1- Check the stocks that ARE eligible and determine whether there are enough equities for our portfolio size that are well-diversified by industry segment. If there are, you’re good to go. If not, you can start to invest with these stocks and leave cash on the sidelines for the next entry point.
2- You will note that there are many stocks that report early in the cycle. Allow the ER to pass and re-check our system criteria. Once the post-ER dust settles and if the stocks are eligible, we can enter those positions. ***Some cycles last 5 weeks so entering in the second week or the start of the third should still generate favorable returns.
3- If the first two strategies fall short and you still need more “security-power” to write your calls, why not turn to exchange-traded funds (ETFs) for our covered call writing? These are mutual funds that behave like stocks and represent a “basket” of equities so there is instant diversification and earnings reports are no longer a concern. The BCI Corp. also produces a weekly 6-page report of top-performing ETFs suitable for covered call writing. Here is a partial sample of a recent report:
Premium members will find this in the “Resource/Download” section of the premium site.
All exchange-traded funds listed in the report have outperformed the S&P 500 (black) over the past three months as of that post. These would be CC candidates to consider if you couldn’t locate enough individual equities to populate your portfolio. These are also appropriate for more conservative investors and those with limited time to devote to this strategy. Although many of the stocks within these ETFs do report, the fact that we are dealing with such a large basket of securities, the ER issue becomes much less of a concern as they tend to counterbalance each other.
During the four earnings seasons, we must avoid selling calls on stocks that report in the current cycle, prior to those reports. In these instances, we look to candidates not reporting in the current cycle, wait for reports to pass and then enter into those positions and consider selling calls on the best-performing ETFs. Problem solved!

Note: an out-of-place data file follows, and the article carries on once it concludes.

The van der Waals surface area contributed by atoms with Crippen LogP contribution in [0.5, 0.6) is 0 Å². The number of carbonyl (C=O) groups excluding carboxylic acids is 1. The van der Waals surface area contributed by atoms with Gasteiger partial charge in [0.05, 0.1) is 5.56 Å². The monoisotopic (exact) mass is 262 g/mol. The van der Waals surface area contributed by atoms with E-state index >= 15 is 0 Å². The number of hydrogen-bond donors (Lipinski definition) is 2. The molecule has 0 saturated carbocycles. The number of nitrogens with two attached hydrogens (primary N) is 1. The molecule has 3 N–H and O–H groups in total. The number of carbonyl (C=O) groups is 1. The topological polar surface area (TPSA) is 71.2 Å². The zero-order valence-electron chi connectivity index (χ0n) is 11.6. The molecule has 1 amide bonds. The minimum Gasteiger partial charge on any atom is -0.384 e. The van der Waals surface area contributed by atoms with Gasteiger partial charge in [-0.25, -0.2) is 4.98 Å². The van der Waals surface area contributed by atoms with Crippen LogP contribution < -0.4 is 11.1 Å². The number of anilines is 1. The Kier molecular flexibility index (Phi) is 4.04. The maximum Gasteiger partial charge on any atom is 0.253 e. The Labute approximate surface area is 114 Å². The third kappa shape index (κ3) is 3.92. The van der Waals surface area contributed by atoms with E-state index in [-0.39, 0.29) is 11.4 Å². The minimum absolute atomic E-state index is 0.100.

Despite decent signs of economic recovery in the US, concerns of Europe heading into recession and slowing economic growth in Asia has investors nervous. Here are this week’s key reports:
- The Fed announced that it will take no additional steps to ignite the economy as it cited “moderate economic growth”
- The Fed reiterated its pledge to keep its key interest rate near zero through mid-2013
- Retail sales rose by 0.2% in October, the weakest showing since June
- Retail sales stats for September and October were revised upward
- US industrial output declined in November, the first time since April, however, floods in Thailand caused shortages of parts for US automakers
- Low ratios of retail inventories due to nervous retailers may bode well for future production
- Year-0ver-year inflation rate is only slightly above the Fed target of 2%
For the week, the S&P 500 declined by 2.8% for a year-to-date return of (-) 1%.
While the VIX remains at a comfortable sub-30 level a 6-month chart of the S&P 500 shows it trading slightly below its 50-d simple moving average. You will note a volume spike on Friday which was related to Quadruple Witching Friday. The constant whipsaws that the market is experiencing due to global issues has rendered technical analysis challenging as left tail risk rears its ugly head:
IBD: Market in correction
BCI: Taking a cautious, defensive posture using low-beta stocks and ETFs with in-the-money strikes. This market is geared to turning bullish once the European issue is resolved favorably.
Happy holidays to one and all,
Alan ([email protected])